Black holes are one the universe’s ultimate mysteries, hard to even imagine. But thanks to a recently released NASA image, we can visualize one a little bit better now.Ghostly glowing rings were captured around a black hole by NASA’s Chandra X-ray Observatory and Neil Gehrels Swift Observatory. The X-ray images reveal what would otherwise be invisible.
This image features a spectacular set of rings around a black hole, captured using NASA’s Chandra X-ray Observatory and Neil Gehrels Swift Observatory. The X-ray images of the giant rings reveal information about dust located in our galaxy, using a similar principle to the X-rays performed in doctor’s offices and airports.
The black hole is part of a binary system called V404 Cygni, located about 7,800 light years away from Earth. The black hole is actively pulling material away from a companion star—with about half the mass of the Sun—into a disk around the invisible object. This material glows in X-rays, so astronomers refer to these systems as “X-ray binaries.”
On June 5, 2015, Swift discovered a burst of X-rays from V404 Cygni. The burst created the high-energy rings from a phenomenon known as light echoes. Instead of sound waves bouncing off a canyon wall, the light echoes around V404 Cygni were produced when a burst of X-rays from the black hole system bounced off of dust clouds between V404 Cygni and Earth. Cosmic dust is not like household dust but is more like smoke, and consists of tiny, solid particles.
In this composite image, X-rays from Chandra (light blue) were combined with optical data from the Pan-STARRS telescope in Hawaii that show the stars in the field of view. The image contains eight separate concentric rings. Each ring is created by X-rays from V404 Cygni flares observed in 2015 that reflect off different dust clouds. (An artist’s illustration explains how the rings seen by Chandra and Swift were produced. To simplify the graphic, the illustration shows only four rings instead of eight.)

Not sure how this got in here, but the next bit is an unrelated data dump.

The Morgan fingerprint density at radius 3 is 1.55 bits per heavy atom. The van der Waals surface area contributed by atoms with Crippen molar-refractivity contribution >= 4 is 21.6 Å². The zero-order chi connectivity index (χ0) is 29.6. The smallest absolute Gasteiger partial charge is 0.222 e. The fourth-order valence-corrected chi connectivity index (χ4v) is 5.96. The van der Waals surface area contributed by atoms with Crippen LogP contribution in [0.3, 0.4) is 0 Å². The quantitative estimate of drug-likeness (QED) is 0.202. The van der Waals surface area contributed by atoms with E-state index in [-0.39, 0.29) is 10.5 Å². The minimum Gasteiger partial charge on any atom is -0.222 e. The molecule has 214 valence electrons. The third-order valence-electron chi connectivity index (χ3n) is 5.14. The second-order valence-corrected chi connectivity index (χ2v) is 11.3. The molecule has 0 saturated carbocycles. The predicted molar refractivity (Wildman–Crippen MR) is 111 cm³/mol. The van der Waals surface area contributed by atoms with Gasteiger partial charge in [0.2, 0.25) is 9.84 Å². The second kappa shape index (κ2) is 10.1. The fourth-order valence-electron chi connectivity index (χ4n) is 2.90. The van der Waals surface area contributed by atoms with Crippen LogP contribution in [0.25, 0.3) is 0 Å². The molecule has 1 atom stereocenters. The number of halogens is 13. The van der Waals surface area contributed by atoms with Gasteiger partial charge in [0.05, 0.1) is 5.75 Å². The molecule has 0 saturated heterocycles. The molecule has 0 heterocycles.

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A team of researchers led by Sebastian Heinz of the University of Wisconsin in Madison analyzed 50 Swift observations of the system made in 2015 between June 30 and August 25, and Chandra observations made on July 11 and 25, 2015. It was such a bright event that the operators of Chandra purposely placed V404 Cygni in between the detectors so that another bright burst would not damage the instrument.
The rings tell astronomers not only about the black hole’s behavior, but also about the landscape between V404 Cygni and Earth. For example, the diameter of the rings in X-rays reveals the distances to the intervening dust clouds the light ricocheted off. If the cloud is closer to Earth, the ring appears to be larger, and vice versa. The light echoes appear as narrow rings rather than wide rings or haloes because the X-ray burst lasted only a relatively short period of time.
The researchers also used the rings to probe the properties of the dust clouds themselves. They compared the X-ray spectra—that is, the brightness of X-rays over a range of wavelengths—to computer models of dust with different compositions. Different compositions of dust will result in different amounts of the lower energy X-rays being absorbed and prevented from being detected with Chandra. This is a similar principle to how different parts of our body or our luggage absorb different amounts of X-rays, giving information about their structure and composition.
The team determined that the dust most likely contains mixtures of graphite and silicate grains. In addition, by analyzing the inner rings with Chandra, they found that the densities of the dust clouds are not uniform in all directions. Previous studies have assumed that they did not.
A paper describing the V404 Cygni results was published in the July 1, 2016, issue of The Astrophysical Journal (preprint). The authors of the study are Sebastian Heinz, Lia Corrales (University of Michigan); Randall Smith (Center for Astrophysics | Harvard & Smithsonian); Niel Brandt (The Pennsylvania State University); Peter Jonker (Netherlands Institute for Space Research); Richard Plotkin (University of Nevada, Reno); and Joey Neilson (Villanova University).
This result is related to a similar finding of the X-ray binary Circinus X-1, which contains a neutron star rather than a black hole, published in a paper in the June 20, 2015, issue of The Astrophysical Journal, titled, “Lord of the Rings: A Kinematic Distance to Circinus X-1 from a Giant X-Ray Light Echo” (preprint). This study was also led by Sebastian Heinz.
There have been multiple papers published every year reporting studies of the V404 Cygni outburst in 2015 that caused these rings. Previous outbursts were recorded in 1938, 1956 and 1989, so astronomers may still have many years to continue analyzing the 2015 one.